Iwi 'locked into' forestry linked to river damage
Wednesday 23 May 2018
As the forestry industry faces criticism for the environmental impact of some of its operations, Ngati Koata says the structure of its settlement deal gave it little room to move.
The iwi received around 9000 ha of forestry land across Nelson and Tasman as part of the settlement on its Treaty of Waitangi claim, signed in 2012, including most of the pine plantations in Nelson's Maitai River catchment.
Tighter controls on forestry in the catchment were called for last month, after research confirmed that harvested or recently replanted pine forests were a significant source of environmentally-damaging fine sediment in the river, in line with findings from river systems in Tasman district.
Ngati Koata found itself in a very difficult position, bound by a Crown lease on the land that didn't expire for another two years, chairman of the Ngati Koata Trust Frank Hippolite said.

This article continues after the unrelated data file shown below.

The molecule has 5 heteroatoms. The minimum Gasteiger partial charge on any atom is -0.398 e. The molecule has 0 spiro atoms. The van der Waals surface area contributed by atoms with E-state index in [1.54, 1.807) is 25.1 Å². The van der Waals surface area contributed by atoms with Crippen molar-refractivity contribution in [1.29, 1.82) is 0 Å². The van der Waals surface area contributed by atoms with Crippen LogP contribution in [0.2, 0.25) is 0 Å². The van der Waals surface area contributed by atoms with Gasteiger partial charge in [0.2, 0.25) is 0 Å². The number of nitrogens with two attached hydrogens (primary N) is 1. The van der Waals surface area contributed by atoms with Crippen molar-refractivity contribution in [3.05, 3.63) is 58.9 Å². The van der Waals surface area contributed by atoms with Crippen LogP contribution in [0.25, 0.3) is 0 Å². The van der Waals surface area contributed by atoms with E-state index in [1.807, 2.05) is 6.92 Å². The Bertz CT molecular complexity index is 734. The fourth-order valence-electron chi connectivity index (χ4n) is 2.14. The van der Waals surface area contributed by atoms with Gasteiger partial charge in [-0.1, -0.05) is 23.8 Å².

The iwi had entered into an agreement with the company that held the lease, Tasman Pine Forests, to replant pine forest blocks as they were harvested, otherwise Ngati Koata would have to pay the liability for carbon credits that had slumped in value, he said.
"We have a choice ... we either replant, or we don't replant.
"Just to pay the carbon credits would take most of the money we got back in the settlement."
Carbon credits given to Ngati Koata as part of the deal plunged to 14 cents a tonne in 2013, shortly after the Iwi signed the deed of settlement.
It emerged that New Zealand companies bought international credits from the Ukraine and Russia, since described by commentators as fraudulent.
Ngati Koata didn't own any forest plantations before the settlement, and said it had concerns about the environmental impacts of stripping the hills of native bush.
However, talks with Tasman Pine Forests, a subsidiary of the Japanese firm, Sumitomo Forestry NZ, had been positive, Hippolite said.
Source: Nelson Mail
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